By Lindsay Utz & Mark Betancourt
PHOTO COURTESY OF COLUMBIA PICTURES
Jack Nicholson is in charge of Adam Sandler's anger management program in the new film "Anger Management."
Arizona Daily Wildcat
Thursday April 10, 2003
Betancourt: During the movie, I kept trying to come up with a way to explain why Utz and I were the only people in the theater not laughing. At the end, we looked behind us at the sea of faces. The shine of the end credits lit up their lingering smiles and the late chuckles faded as a happy, opiate darkness descended on them all. Utz and I were catatonic. "Oh Jesus," we said, "thank God it's over."
Utz: Best line in the movie: "I think Eskimos are smug."
Betancourt: Really. That is by far the best line in the movie. The rest Ě well, the rest is crap. Here's the story: There's this relatively nice guy, Dave, played by Adam Sandler. (Picture Adam Sandler in any of his roles acting the exact same way he always does, that's him.) Strangers keep making him angry. He gets arrested, then sentenced to undergo an anger management program he obviously doesn't deserve. He's demure. This is supposed to be funny, I guess. People think he's angry, but he's not. Anyway, the counselor in charge of managing his anger is a repulsive Jack Nicholson who keeps messing up Dave's life a la "What About Bob?"
Utz: Fucking Nicholson. This guy, supposedly an "anger doctor," is revealed to be nothing more than some sick old pervert in a scene where he pays a transsexual sitting next to Dave in the back seat of his Range Rover ¸ an exercise of some sort to see if Dave can maintain control over his alleged homophobia. Ě And somehow this has to do with his anger? Meanwhile, Doctor Anger stares excitedly through his rearview mirror at the two men in the back seat, every now and then erupting into some monologue about Eskimos.
Betancourt: Yeah, most of the plot is just a way of getting in penises (references to them, not actual penises ¸ that would be too avant garde) and gayness. (Just the idea of homosexuality, apparently, is funny; no more wit or cleverness is necessary to amuse the American public ¸ "Will and Grace" being the prime example.) And farting. There's one scene where Jack Nicholson farts and that, folks, is literally the joke. Except the film isn't that gross or offensive, so it doesn't have that going for it, for those of you who like that sort of thing. Ha ha, Jack Nicholson farted.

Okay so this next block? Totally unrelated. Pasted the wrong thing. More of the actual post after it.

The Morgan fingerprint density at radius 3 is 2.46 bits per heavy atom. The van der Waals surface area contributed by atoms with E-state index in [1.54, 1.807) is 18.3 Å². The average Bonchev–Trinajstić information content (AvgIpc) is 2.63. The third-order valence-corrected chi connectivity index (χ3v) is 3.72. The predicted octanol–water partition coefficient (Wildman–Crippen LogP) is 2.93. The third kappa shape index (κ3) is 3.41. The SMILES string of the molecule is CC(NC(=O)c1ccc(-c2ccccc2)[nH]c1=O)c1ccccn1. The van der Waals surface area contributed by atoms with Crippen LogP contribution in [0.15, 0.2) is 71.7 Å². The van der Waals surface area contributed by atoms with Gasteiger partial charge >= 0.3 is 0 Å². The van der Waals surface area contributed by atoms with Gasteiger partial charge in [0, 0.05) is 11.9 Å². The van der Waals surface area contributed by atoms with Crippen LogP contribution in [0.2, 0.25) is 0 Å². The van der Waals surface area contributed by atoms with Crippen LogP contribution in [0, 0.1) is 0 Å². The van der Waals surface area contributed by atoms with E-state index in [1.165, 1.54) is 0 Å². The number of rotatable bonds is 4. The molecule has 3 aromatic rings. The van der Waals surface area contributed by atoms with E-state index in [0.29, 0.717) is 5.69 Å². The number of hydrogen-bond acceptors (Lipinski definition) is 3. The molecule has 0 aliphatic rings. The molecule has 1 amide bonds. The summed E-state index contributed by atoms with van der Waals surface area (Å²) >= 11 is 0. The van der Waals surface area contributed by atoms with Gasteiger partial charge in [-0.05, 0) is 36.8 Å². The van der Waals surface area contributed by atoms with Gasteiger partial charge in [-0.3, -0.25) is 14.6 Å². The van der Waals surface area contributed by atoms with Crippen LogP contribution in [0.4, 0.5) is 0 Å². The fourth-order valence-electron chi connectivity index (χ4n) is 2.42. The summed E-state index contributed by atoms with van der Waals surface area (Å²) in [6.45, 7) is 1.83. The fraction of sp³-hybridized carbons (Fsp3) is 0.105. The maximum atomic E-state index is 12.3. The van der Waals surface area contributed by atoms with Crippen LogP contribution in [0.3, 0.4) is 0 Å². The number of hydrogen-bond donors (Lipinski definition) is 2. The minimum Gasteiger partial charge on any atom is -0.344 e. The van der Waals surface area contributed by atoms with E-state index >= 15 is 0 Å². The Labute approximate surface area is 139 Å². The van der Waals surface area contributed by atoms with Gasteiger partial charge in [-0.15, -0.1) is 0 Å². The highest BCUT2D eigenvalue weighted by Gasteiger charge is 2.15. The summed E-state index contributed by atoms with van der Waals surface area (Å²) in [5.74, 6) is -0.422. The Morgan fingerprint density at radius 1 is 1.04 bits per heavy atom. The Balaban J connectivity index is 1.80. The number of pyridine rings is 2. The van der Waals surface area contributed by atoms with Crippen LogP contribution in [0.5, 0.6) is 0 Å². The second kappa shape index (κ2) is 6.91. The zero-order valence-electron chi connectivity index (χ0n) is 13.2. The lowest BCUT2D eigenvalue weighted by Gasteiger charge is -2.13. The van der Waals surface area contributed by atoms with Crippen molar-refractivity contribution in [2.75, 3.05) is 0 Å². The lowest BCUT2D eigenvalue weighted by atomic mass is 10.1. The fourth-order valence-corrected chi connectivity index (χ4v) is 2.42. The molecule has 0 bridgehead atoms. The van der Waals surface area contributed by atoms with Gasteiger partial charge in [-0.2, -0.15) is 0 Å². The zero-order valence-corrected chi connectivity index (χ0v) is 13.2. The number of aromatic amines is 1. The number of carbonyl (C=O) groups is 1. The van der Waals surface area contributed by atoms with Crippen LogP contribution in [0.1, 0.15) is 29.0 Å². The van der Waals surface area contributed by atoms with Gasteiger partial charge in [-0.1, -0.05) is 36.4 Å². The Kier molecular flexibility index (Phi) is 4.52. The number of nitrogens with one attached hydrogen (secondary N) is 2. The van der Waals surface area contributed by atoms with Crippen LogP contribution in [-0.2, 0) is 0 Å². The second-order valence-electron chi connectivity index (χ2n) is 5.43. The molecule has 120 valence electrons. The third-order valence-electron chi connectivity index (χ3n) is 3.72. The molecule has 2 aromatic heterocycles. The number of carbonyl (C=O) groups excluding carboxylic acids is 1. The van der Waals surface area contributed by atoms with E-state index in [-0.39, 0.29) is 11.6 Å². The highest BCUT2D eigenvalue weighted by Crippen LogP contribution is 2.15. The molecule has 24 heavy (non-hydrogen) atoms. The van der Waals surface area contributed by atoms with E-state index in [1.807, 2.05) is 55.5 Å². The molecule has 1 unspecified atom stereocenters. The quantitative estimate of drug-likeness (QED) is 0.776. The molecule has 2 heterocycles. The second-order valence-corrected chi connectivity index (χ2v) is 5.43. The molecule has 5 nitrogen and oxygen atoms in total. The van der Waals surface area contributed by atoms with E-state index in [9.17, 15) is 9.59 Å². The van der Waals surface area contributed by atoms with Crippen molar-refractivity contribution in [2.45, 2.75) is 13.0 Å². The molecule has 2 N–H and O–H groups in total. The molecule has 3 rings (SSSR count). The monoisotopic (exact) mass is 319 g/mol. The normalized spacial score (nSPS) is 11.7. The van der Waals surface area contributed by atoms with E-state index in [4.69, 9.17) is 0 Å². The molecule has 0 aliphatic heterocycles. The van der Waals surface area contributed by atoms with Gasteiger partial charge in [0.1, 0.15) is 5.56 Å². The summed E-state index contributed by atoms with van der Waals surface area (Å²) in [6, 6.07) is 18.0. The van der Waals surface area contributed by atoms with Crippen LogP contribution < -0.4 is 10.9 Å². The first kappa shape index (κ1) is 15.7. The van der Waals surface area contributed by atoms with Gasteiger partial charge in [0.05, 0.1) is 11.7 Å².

Utz: Or ha ha, he took off his underpants and tried to spoon Sandler. While you may think it's funny, buddy, it's not. These two actors have no chemistry. It's as if whoever wrote this film is holding a gun to their heads and saying, "Just read the goddamn line." Nicholson's thinking, "Geez, this Sandler fellow is a real chump, a real loser," and Sandler's thinking, "This Nicholson guy is a real pervert." The two can't wait to escape the set, so they do their jobs, read their lines and lose their temper now and then. And while these short outbursts of anger may seem to be a part of the script, they're not. It is frustration in a moment when they realize the utter stupidity of the movies they make and the supreme stupidity of those who watch them.
Utz: One of those rare moments of comedy is when Heather Graham strips down into her Red Sox bra-and-panty set and starts shrieking something about men not wanting her because she's too fat. Then she loses it, starts stuffing brownies in her mouth, and Sandler looks at her with another one of those I-can't-believe-how-stupid-this-movie-is looks. And in that moment, I laugh, because for once, Sandler and I are on the same page.
Betancourt: Okay, so this movie isn't total crap. I mean, it is. Let me try to explain. It's kind of like Comedy Corner. It's not always funny, but you laugh because you're supposed to and because they're trying to make you laugh. That's what it's like. The people in the theater know they're at a comedy, so they laugh by sheer power of suggestion. I think somewhere along the way, filmmakers realized this phenomenon and stopped trying. But I think likening this film to a completely improvised comedy routine (on a particularly "off" night for the talent) is a pretty accurate description of its mediocrity.
Utz: Betancourt and I hated this movie.
Betancourt: But you'll probably love it.